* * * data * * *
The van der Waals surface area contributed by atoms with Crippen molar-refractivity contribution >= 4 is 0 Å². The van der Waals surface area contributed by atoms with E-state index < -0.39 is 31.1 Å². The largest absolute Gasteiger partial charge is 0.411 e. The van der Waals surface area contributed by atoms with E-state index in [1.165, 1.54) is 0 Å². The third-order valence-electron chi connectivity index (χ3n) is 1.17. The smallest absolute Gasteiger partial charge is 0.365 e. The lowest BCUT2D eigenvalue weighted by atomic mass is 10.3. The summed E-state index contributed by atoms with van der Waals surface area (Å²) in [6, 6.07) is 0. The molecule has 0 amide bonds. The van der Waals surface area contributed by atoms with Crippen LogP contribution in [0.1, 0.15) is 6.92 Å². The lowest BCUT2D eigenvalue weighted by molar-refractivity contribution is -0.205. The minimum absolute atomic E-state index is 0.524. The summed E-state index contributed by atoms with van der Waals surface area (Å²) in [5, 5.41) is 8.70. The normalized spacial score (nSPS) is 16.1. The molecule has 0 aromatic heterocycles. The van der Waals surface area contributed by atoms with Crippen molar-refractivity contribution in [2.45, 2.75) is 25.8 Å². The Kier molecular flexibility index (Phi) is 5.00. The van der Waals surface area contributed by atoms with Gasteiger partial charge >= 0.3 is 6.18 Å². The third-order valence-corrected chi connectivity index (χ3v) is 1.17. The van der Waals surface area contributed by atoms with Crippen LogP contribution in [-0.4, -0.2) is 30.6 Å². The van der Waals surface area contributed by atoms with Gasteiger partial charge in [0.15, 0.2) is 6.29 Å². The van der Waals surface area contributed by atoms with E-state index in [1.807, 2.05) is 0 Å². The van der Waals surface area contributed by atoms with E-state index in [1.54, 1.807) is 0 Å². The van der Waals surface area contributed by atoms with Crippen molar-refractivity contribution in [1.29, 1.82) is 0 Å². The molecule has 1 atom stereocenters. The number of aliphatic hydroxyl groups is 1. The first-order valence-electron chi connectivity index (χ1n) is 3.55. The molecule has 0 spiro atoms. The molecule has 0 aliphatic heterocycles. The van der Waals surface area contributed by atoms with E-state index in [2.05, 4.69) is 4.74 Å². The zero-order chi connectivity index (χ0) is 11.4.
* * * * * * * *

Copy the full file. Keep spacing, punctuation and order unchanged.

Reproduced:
The van der Waals surface area contributed by atoms with Crippen molar-refractivity contribution >= 4 is 0 Å². The van der Waals surface area contributed by atoms with E-state index < -0.39 is 31.1 Å². The largest absolute Gasteiger partial charge is 0.411 e. The van der Waals surface area contributed by atoms with E-state index in [1.165, 1.54) is 0 Å². The third-order valence-electron chi connectivity index (χ3n) is 1.17. The smallest absolute Gasteiger partial charge is 0.365 e. The lowest BCUT2D eigenvalue weighted by atomic mass is 10.3. The summed E-state index contributed by atoms with van der Waals surface area (Å²) in [6, 6.07) is 0. The molecule has 0 amide bonds. The van der Waals surface area contributed by atoms with Crippen LogP contribution in [0.1, 0.15) is 6.92 Å². The lowest BCUT2D eigenvalue weighted by molar-refractivity contribution is -0.205. The minimum absolute atomic E-state index is 0.524. The summed E-state index contributed by atoms with van der Waals surface area (Å²) in [5, 5.41) is 8.70. The normalized spacial score (nSPS) is 16.1. The molecule has 0 aromatic heterocycles. The van der Waals surface area contributed by atoms with Crippen molar-refractivity contribution in [2.45, 2.75) is 25.8 Å². The Kier molecular flexibility index (Phi) is 5.00. The van der Waals surface area contributed by atoms with Gasteiger partial charge >= 0.3 is 6.18 Å². The third-order valence-corrected chi connectivity index (χ3v) is 1.17. The van der Waals surface area contributed by atoms with Crippen LogP contribution in [-0.4, -0.2) is 30.6 Å². The van der Waals surface area contributed by atoms with Gasteiger partial charge in [0.15, 0.2) is 6.29 Å². The van der Waals surface area contributed by atoms with E-state index in [1.807, 2.05) is 0 Å². The van der Waals surface area contributed by atoms with E-state index in [1.54, 1.807) is 0 Å². The van der Waals surface area contributed by atoms with Crippen molar-refractivity contribution in [1.29, 1.82) is 0 Å². The molecule has 1 atom stereocenters. The number of aliphatic hydroxyl groups is 1. The first-order valence-electron chi connectivity index (χ1n) is 3.55. The molecule has 0 spiro atoms. The molecule has 0 aliphatic heterocycles. The van der Waals surface area contributed by atoms with E-state index in [2.05, 4.69) is 4.74 Å². The zero-order chi connectivity index (χ0) is 11.4.